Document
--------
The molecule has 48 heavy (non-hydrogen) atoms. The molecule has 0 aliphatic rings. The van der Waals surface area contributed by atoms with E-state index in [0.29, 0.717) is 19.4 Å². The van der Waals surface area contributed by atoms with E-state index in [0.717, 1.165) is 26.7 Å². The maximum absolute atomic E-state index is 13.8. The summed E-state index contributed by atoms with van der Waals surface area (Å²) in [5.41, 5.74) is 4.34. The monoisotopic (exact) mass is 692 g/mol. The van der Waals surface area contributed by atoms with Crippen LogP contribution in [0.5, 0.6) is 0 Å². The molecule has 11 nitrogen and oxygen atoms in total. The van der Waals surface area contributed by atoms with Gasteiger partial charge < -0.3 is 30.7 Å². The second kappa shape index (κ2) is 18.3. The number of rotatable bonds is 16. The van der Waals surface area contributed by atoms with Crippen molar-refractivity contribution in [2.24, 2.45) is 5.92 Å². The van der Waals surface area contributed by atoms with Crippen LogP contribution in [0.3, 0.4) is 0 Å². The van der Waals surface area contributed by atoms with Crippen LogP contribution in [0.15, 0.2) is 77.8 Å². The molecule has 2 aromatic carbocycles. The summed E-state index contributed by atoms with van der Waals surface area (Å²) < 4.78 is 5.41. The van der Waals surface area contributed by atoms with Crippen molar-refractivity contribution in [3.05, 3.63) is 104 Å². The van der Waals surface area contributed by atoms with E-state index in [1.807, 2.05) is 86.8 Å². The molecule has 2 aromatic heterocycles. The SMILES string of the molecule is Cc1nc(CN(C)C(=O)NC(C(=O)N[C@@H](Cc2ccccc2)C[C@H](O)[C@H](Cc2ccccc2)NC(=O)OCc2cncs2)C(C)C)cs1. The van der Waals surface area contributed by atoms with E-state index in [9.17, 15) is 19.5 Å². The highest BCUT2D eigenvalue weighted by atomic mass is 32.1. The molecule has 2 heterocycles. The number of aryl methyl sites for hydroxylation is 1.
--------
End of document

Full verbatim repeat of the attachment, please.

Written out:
The molecule has 48 heavy (non-hydrogen) atoms. The molecule has 0 aliphatic rings. The van der Waals surface area contributed by atoms with E-state index in [0.29, 0.717) is 19.4 Å². The van der Waals surface area contributed by atoms with E-state index in [0.717, 1.165) is 26.7 Å². The maximum absolute atomic E-state index is 13.8. The summed E-state index contributed by atoms with van der Waals surface area (Å²) in [5.41, 5.74) is 4.34. The monoisotopic (exact) mass is 692 g/mol. The van der Waals surface area contributed by atoms with Crippen LogP contribution in [0.5, 0.6) is 0 Å². The molecule has 11 nitrogen and oxygen atoms in total. The van der Waals surface area contributed by atoms with Gasteiger partial charge < -0.3 is 30.7 Å². The second kappa shape index (κ2) is 18.3. The number of rotatable bonds is 16. The van der Waals surface area contributed by atoms with Crippen molar-refractivity contribution in [2.24, 2.45) is 5.92 Å². The van der Waals surface area contributed by atoms with Crippen LogP contribution in [0.3, 0.4) is 0 Å². The van der Waals surface area contributed by atoms with Crippen LogP contribution in [0.15, 0.2) is 77.8 Å². The molecule has 2 aromatic carbocycles. The summed E-state index contributed by atoms with van der Waals surface area (Å²) < 4.78 is 5.41. The van der Waals surface area contributed by atoms with Crippen molar-refractivity contribution in [3.05, 3.63) is 104 Å². The van der Waals surface area contributed by atoms with E-state index in [1.807, 2.05) is 86.8 Å². The molecule has 2 aromatic heterocycles. The SMILES string of the molecule is Cc1nc(CN(C)C(=O)NC(C(=O)N[C@@H](Cc2ccccc2)C[C@H](O)[C@H](Cc2ccccc2)NC(=O)OCc2cncs2)C(C)C)cs1. The van der Waals surface area contributed by atoms with E-state index in [9.17, 15) is 19.5 Å². The highest BCUT2D eigenvalue weighted by atomic mass is 32.1. The molecule has 2 heterocycles. The number of aryl methyl sites for hydroxylation is 1.